We are all wronged at one point in our life. Someone does something to you, justified or not, and it hurts. Sometimes it hurts a lot.

Sometimes YOU’RE the one causing the pain. You do something that seems like a good idea at the time, or you do something in spite, or in a moment of weakness. You do it because you’re angry, or you do it because you need to lash out at someone, anyone.

It happens, is my point. Depending on the level of the offense, the parties may make up with each other, or it might mean the end of a relationship. Either way, most people try to move on.

But not always.

Sometimes you do something bad. Or you’re not the best person you could be. But the level of retaliation is off the charts. It’s far above and beyond what could reasonably be expected for your original offense.

Perhaps you drink too much and you insult a friend at a party. So the friend spreads lies about you through your personal and professional circles until no one wants to associate with you.

Perhaps you’re married and you don’t do enough to support the family income. So your partner retaliates by sleeping with someone else.

Perhaps you’re a woman on the Internet and you write a scathing article about gaming culture. So online gamers track down your IP address and publish your personal information online, including your parents’ cell phone numbers, and orchestrate a campaign of daily harassment against you.

Perhaps you throw a bottle at a police officer during a protest. So that police officer draws his automatic rifle and shoots you dead in the street.

In every case, you have done something to insult, to harm, or to hamper someone else. You have done something to the other person. But has your action invited the level of retaliation you’ve received? Of course not.

Then why do you blame yourself for it?

We all do things during our lives we wish we could take back. But sometimes the response is something that can’t be taken back. And in those cases, we must recognize that we are not to blame for the response.

We can claim some responsibility for them, in a cause-and-effect type of manner. But as I have stressed often before, responsibility is not blame.

Responsibility is the recognition that you have performed some action that instigated some other action. More importantly, responsibility is the recognition that you can take some future action, however slight, for doing something in the future.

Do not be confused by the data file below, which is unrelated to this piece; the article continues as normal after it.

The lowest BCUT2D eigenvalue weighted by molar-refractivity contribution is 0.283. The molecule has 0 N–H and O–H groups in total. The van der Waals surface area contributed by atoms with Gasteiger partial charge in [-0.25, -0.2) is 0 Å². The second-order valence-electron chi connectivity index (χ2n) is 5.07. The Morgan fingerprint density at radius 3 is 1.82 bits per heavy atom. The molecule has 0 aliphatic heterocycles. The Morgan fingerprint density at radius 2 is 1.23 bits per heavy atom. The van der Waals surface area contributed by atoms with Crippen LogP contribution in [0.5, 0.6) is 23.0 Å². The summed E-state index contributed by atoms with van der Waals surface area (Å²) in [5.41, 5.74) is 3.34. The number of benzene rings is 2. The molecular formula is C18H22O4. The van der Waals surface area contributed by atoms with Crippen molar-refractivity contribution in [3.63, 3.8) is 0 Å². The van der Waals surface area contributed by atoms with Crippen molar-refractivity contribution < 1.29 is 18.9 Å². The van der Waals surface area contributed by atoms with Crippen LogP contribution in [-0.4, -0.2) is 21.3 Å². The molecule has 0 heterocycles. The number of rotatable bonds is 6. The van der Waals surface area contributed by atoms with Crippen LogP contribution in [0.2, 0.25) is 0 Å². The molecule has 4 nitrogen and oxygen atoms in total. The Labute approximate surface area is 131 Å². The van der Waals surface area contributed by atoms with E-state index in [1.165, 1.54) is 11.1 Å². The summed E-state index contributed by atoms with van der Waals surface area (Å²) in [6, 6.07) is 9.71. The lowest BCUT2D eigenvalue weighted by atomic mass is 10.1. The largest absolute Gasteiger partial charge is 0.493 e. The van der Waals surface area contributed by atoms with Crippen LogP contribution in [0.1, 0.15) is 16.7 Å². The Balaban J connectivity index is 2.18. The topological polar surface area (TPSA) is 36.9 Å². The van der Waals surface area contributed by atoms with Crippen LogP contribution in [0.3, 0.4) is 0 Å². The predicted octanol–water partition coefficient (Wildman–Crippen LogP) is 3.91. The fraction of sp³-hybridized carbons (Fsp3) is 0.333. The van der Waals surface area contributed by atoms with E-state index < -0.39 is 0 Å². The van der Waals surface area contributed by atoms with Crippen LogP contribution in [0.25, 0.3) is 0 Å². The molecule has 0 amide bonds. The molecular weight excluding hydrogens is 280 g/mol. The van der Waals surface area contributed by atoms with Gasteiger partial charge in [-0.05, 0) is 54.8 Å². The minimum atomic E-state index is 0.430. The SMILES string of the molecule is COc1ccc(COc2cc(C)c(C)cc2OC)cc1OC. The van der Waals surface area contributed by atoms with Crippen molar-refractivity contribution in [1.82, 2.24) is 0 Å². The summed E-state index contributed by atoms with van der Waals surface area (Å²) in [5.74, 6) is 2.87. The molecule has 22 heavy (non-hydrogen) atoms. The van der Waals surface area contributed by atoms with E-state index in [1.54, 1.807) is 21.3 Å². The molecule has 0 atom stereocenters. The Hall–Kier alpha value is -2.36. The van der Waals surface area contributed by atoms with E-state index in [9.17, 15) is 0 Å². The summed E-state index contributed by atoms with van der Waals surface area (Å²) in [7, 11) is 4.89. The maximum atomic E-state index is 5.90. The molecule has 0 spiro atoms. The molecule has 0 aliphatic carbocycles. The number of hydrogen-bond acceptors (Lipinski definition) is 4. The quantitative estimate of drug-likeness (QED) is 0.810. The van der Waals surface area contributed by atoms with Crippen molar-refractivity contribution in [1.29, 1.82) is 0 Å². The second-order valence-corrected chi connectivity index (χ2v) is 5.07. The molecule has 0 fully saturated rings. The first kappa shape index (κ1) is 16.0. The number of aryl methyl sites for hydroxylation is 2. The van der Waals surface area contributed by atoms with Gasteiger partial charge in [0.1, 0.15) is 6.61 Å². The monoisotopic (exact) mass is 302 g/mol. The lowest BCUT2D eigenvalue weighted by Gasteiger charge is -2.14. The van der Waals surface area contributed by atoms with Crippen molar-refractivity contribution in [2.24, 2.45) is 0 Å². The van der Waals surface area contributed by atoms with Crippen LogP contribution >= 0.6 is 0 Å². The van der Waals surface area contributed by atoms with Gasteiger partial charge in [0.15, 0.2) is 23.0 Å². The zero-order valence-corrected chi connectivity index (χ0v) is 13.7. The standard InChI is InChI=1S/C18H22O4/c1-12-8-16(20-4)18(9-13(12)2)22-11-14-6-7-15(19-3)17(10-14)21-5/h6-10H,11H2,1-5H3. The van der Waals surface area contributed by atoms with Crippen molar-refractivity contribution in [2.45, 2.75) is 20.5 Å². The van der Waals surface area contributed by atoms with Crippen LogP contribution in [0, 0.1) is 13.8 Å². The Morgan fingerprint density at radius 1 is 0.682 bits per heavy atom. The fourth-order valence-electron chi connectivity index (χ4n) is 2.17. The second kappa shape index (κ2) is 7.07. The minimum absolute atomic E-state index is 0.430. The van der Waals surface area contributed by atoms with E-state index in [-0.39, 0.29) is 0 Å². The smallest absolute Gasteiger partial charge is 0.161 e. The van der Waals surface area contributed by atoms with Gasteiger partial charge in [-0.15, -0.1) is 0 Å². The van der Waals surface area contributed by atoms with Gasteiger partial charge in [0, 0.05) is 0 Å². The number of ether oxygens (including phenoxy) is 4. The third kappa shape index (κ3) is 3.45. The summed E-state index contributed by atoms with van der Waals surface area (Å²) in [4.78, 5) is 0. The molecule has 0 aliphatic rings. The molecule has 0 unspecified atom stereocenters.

Blame is a negative and, frankly, unhelpful tendency to point a finger—to accuse someone as the most contributive cause to a situation, and therefore the problem that is in need of correcting.

Too often, loudmouthed pundits rant at victims to “take responsibility” for their situation, when they really mean accept your blame.

“You wouldn’t have been raped if you hadn’t left the house that night.” Certainly, that could be true, and in that sense responsibility can be taken. But blame the goddamn rapist. Correct the party who has made it a danger to leave the house at night, not the party who braved a dangerous world regardless.

“He wouldn’t have been shot if he hadn’t been carrying that toy gun.” Maybe. But the goddamn cop shouldn’t have shot him, and certainly shouldn’t have sped the car to a halt two feet away from him. Blame the cop. One party has acted foolishly and needlessly taken a life. They have not protected anyone.

We can think of this as super-retaliation. Party A commits some offense, real or imagined, against Party B. Party B then retaliates with unbelievable force.

Afterward, observers are likely to spread their hands at Party B and say, “What the FUCK, B?”

What can B do in this situation, other than point at A and say, “It wouldn’t have happened if A hadn’t done _____.”

We can view such justification as tantamount to a confession of guilt. Certainly, the Party A’s of the world can restrict their every action, can walk around in fear or can simply stay at home all day, fearful of stepping out into the world for fear that Party B will perceive them as a threat and attack them.

But this doesn’t seem like a good solution, when we know what we really need to solve.

I’m looking at you, Party B.

Garrett Robinson

Over 100,000 readers have read and loved Garrett's books, like the fantasy hits Nightblade and Midrealm. He's also a film festival favorite with movies like Unsaid, and a tech guru who posts lots of helpful how-tos for writers and filmmakers over at

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